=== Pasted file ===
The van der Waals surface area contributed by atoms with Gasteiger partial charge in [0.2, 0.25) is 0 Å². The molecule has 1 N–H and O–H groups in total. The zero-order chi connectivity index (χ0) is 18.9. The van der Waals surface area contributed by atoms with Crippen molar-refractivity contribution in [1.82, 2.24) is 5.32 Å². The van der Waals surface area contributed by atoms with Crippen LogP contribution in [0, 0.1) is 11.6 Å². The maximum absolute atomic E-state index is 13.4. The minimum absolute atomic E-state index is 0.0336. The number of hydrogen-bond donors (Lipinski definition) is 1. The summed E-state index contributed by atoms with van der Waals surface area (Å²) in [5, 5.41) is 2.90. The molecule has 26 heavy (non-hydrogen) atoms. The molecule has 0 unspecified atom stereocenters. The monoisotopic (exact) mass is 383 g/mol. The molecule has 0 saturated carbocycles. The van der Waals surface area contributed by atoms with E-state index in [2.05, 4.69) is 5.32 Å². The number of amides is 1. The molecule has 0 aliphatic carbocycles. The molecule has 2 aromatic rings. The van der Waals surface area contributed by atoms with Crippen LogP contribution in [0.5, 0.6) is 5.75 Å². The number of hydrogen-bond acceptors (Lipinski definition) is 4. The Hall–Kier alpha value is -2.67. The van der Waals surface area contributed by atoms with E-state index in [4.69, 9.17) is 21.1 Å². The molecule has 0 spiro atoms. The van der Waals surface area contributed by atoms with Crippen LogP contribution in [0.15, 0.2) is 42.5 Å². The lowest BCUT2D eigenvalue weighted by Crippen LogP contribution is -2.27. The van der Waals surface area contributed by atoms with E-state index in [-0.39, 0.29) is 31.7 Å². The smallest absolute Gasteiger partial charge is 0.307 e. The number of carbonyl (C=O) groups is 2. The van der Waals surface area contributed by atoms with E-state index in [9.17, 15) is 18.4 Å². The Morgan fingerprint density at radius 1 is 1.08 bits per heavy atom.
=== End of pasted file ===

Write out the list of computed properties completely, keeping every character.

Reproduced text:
The van der Waals surface area contributed by atoms with Gasteiger partial charge in [0.2, 0.25) is 0 Å². The molecule has 1 N–H and O–H groups in total. The zero-order chi connectivity index (χ0) is 18.9. The van der Waals surface area contributed by atoms with Crippen molar-refractivity contribution in [1.82, 2.24) is 5.32 Å². The van der Waals surface area contributed by atoms with Crippen LogP contribution in [0, 0.1) is 11.6 Å². The maximum absolute atomic E-state index is 13.4. The minimum absolute atomic E-state index is 0.0336. The number of hydrogen-bond donors (Lipinski definition) is 1. The summed E-state index contributed by atoms with van der Waals surface area (Å²) in [5, 5.41) is 2.90. The molecule has 26 heavy (non-hydrogen) atoms. The molecule has 0 unspecified atom stereocenters. The monoisotopic (exact) mass is 383 g/mol. The molecule has 0 saturated carbocycles. The van der Waals surface area contributed by atoms with E-state index in [2.05, 4.69) is 5.32 Å². The number of amides is 1. The molecule has 0 aliphatic carbocycles. The molecule has 2 aromatic rings. The van der Waals surface area contributed by atoms with Crippen LogP contribution in [0.5, 0.6) is 5.75 Å². The number of hydrogen-bond acceptors (Lipinski definition) is 4. The Hall–Kier alpha value is -2.67. The van der Waals surface area contributed by atoms with E-state index in [4.69, 9.17) is 21.1 Å². The molecule has 0 spiro atoms. The van der Waals surface area contributed by atoms with Crippen LogP contribution in [0.15, 0.2) is 42.5 Å². The lowest BCUT2D eigenvalue weighted by Crippen LogP contribution is -2.27. The van der Waals surface area contributed by atoms with E-state index in [-0.39, 0.29) is 31.7 Å². The smallest absolute Gasteiger partial charge is 0.307 e. The number of carbonyl (C=O) groups is 2. The van der Waals surface area contributed by atoms with E-state index in [9.17, 15) is 18.4 Å². The Morgan fingerprint density at radius 1 is 1.08 bits per heavy atom.